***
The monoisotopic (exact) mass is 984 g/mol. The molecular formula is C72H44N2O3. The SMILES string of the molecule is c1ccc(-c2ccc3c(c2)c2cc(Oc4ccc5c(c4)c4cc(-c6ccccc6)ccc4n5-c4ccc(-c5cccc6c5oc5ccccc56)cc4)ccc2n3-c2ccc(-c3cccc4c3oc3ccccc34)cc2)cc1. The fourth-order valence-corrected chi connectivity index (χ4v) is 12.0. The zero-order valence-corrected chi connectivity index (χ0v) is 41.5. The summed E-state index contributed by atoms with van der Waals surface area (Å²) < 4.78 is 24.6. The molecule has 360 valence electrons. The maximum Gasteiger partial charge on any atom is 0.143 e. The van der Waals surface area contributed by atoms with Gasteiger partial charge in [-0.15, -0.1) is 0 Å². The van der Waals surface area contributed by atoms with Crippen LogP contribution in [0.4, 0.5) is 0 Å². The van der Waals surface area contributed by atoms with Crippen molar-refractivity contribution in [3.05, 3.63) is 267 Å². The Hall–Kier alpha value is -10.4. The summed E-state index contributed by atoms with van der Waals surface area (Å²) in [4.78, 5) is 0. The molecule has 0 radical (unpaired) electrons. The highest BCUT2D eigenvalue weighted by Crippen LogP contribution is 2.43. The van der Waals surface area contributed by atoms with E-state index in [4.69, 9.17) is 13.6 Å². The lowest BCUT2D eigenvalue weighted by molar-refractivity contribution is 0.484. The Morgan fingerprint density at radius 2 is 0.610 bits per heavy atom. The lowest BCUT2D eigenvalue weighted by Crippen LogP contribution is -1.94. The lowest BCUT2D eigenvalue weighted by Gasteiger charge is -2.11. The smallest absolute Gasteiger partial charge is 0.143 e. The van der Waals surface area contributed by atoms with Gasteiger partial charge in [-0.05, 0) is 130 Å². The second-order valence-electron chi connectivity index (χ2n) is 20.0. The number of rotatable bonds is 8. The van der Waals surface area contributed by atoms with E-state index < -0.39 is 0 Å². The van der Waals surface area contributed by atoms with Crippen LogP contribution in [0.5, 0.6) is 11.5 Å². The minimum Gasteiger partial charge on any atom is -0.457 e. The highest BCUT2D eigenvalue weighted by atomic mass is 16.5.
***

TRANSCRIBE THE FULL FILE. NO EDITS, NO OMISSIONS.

The monoisotopic (exact) mass is 984 g/mol. The molecular formula is C72H44N2O3. The SMILES string of the molecule is c1ccc(-c2ccc3c(c2)c2cc(Oc4ccc5c(c4)c4cc(-c6ccccc6)ccc4n5-c4ccc(-c5cccc6c5oc5ccccc56)cc4)ccc2n3-c2ccc(-c3cccc4c3oc3ccccc34)cc2)cc1. The fourth-order valence-corrected chi connectivity index (χ4v) is 12.0. The zero-order valence-corrected chi connectivity index (χ0v) is 41.5. The summed E-state index contributed by atoms with van der Waals surface area (Å²) < 4.78 is 24.6. The molecule has 360 valence electrons. The maximum Gasteiger partial charge on any atom is 0.143 e. The van der Waals surface area contributed by atoms with Gasteiger partial charge in [-0.15, -0.1) is 0 Å². The van der Waals surface area contributed by atoms with Crippen LogP contribution in [0.4, 0.5) is 0 Å². The van der Waals surface area contributed by atoms with Crippen molar-refractivity contribution in [3.05, 3.63) is 267 Å². The Hall–Kier alpha value is -10.4. The summed E-state index contributed by atoms with van der Waals surface area (Å²) in [4.78, 5) is 0. The molecule has 0 radical (unpaired) electrons. The highest BCUT2D eigenvalue weighted by Crippen LogP contribution is 2.43. The van der Waals surface area contributed by atoms with E-state index in [4.69, 9.17) is 13.6 Å². The lowest BCUT2D eigenvalue weighted by molar-refractivity contribution is 0.484. The Morgan fingerprint density at radius 2 is 0.610 bits per heavy atom. The lowest BCUT2D eigenvalue weighted by Crippen LogP contribution is -1.94. The lowest BCUT2D eigenvalue weighted by Gasteiger charge is -2.11. The smallest absolute Gasteiger partial charge is 0.143 e. The van der Waals surface area contributed by atoms with Gasteiger partial charge in [-0.05, 0) is 130 Å². The second-order valence-electron chi connectivity index (χ2n) is 20.0. The number of rotatable bonds is 8. The van der Waals surface area contributed by atoms with E-state index < -0.39 is 0 Å². The van der Waals surface area contributed by atoms with Crippen LogP contribution in [0.5, 0.6) is 11.5 Å². The minimum Gasteiger partial charge on any atom is -0.457 e. The highest BCUT2D eigenvalue weighted by atomic mass is 16.5.